Fruits and Vegetables
- Choose whole fruits and vegetables.
- Don’t be tempted by products advertised as “high antioxidant”. They may be highly processed foods that have antioxidants added in afterward. Some research suggests these products may do more harm than good.
- Choose organic with foods most often consumed.
- Eat a variety of bright colored fruits and vegetables.
Fruits and Vegetables exceptionally high in antioxidants:
- Fruits: Berries (blueberries, strawberries, raspberries, blackberries, cranberries), apples, citrus fruits (oranges, grapefruits, tangerines, clementines).
- Vegetables: Leafy greens (spinach, kale, collards, swiss chard), sweet potatoes, peppers, eggplant, tomatoes.
Unsaturated Fats & Essential Fatty Acids (Omega 3s)
- Omega 3s are exceptional at reducing inflammation.
- Food high in unsaturated fats/omega 3s: Nuts, seeds, avocados, oils (olive, canola, safflower, sunflower, soybean), fatty fish (salmon, anchovies, sardines), flax seeds, chia seeds.
- Look for a fish oil that has EPA and DHA. As with any supplement, check with a registered dietitian (R.D.) or physician first. Check for a NSF certification on the label.
Herbs and Spices
- Just like with fruits and vegetables, herbs and spices each have their own unique anti-inflammatory properties. Variety is key.
- Herbs and spices that fight inflammation: turmeric, garlic, cinnamon, ginger, pepper (red and black), basil, cumin, cloves, parsley.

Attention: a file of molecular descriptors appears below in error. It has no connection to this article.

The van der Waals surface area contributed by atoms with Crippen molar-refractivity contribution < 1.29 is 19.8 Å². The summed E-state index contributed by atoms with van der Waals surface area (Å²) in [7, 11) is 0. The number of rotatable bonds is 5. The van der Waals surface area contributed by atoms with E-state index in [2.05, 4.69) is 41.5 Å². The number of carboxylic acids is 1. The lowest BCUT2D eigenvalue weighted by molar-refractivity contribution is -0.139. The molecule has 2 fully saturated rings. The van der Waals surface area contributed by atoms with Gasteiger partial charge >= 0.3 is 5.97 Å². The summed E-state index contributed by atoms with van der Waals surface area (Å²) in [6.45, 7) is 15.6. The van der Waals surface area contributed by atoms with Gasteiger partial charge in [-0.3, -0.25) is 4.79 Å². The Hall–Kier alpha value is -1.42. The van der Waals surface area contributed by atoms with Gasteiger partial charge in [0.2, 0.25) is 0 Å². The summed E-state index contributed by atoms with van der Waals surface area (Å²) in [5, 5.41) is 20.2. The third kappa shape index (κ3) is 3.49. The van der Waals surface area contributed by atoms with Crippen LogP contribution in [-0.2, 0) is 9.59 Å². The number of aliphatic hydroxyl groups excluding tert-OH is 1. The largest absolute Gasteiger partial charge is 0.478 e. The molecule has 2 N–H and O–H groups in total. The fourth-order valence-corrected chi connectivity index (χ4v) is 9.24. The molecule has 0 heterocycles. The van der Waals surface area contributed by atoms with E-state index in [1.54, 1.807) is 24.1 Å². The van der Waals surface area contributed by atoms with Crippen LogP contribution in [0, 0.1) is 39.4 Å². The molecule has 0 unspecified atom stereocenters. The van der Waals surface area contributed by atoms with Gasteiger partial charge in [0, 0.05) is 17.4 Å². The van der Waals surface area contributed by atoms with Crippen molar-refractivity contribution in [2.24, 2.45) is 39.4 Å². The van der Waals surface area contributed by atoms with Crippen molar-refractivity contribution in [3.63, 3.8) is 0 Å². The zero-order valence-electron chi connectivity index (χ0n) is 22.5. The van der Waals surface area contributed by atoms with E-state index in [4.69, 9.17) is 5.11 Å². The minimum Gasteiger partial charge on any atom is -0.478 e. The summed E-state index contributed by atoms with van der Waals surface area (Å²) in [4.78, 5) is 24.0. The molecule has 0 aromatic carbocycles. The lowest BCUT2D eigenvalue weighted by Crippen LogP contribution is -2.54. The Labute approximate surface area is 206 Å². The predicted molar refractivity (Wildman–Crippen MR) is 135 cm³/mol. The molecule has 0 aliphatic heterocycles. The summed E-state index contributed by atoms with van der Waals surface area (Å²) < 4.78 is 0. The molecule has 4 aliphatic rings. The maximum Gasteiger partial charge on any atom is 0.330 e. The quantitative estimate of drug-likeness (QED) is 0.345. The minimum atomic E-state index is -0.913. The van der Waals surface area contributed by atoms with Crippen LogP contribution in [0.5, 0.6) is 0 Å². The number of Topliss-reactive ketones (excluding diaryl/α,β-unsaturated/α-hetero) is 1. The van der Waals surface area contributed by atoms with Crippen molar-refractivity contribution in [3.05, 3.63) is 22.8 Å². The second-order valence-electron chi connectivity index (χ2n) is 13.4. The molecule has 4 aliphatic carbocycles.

Tips to help you eat more vegetables:
- Add extra vegetables like tomato, cucumber, and sliced peppers to sandwiches.
- Snack on raw vegetables while preparing dinner.
- Add chopped peppers, mushrooms, onions, and zucchini to scrambled eggs.
- Use pre-washed or pre-cut vegetables if you’re tight on time. They are ready to be steamed, tossed into a salad, or packed to go for lunch.
- Keep frozen vegetables on hand for a quick addition to any meal.
- Make a vegetable stir fry (1 cup vegetables + cooked chicken, tofu, or seafood + brown rice or pasta).
- Roast a big batch of mixed vegetables and serve with meals. Toss extra leftover roasted vegetables with whole wheat pasta or puree them and make a soup.
TIP: Avoid over-cooking vegetables. Heat-sensitive vitamins can be lost in cooking. Cook vegetables in small amounts of water.
Tips to help you eat more fruit:
- Make a fruit based smoothie: blend a banana with blueberries and low fat yogurt.
- Choose larger pieces of fruit. These are often equal to two servings.
- Have fresh fruit on hand for snacking.
- Top romaine or spinach salads with fruit. Pear, papaya, dried cranberries, and oranges all work well.
- Serve a mango salsa with grilled fish or chicken.
- Mix yogurt with chopped fruit.
- Add fresh or frozen fruit to your breakfast cereal.
- Serve fresh fruit or fruit salad for dessert.
TIP:Choose whole fruit over fruit juice more often. One half-cup serving of pure unsweetened fruit juice may count as a serving of fruit, but it does not contain any of the fiber of the whole fruit. Commercially prepared, pasteurized juices often lose their vitamins and antioxidants during processing and synthetic compounds are added back in***
***exception: pre-workout under 30 minutes, liquids are more easily absorbed. 100% juice may be an option.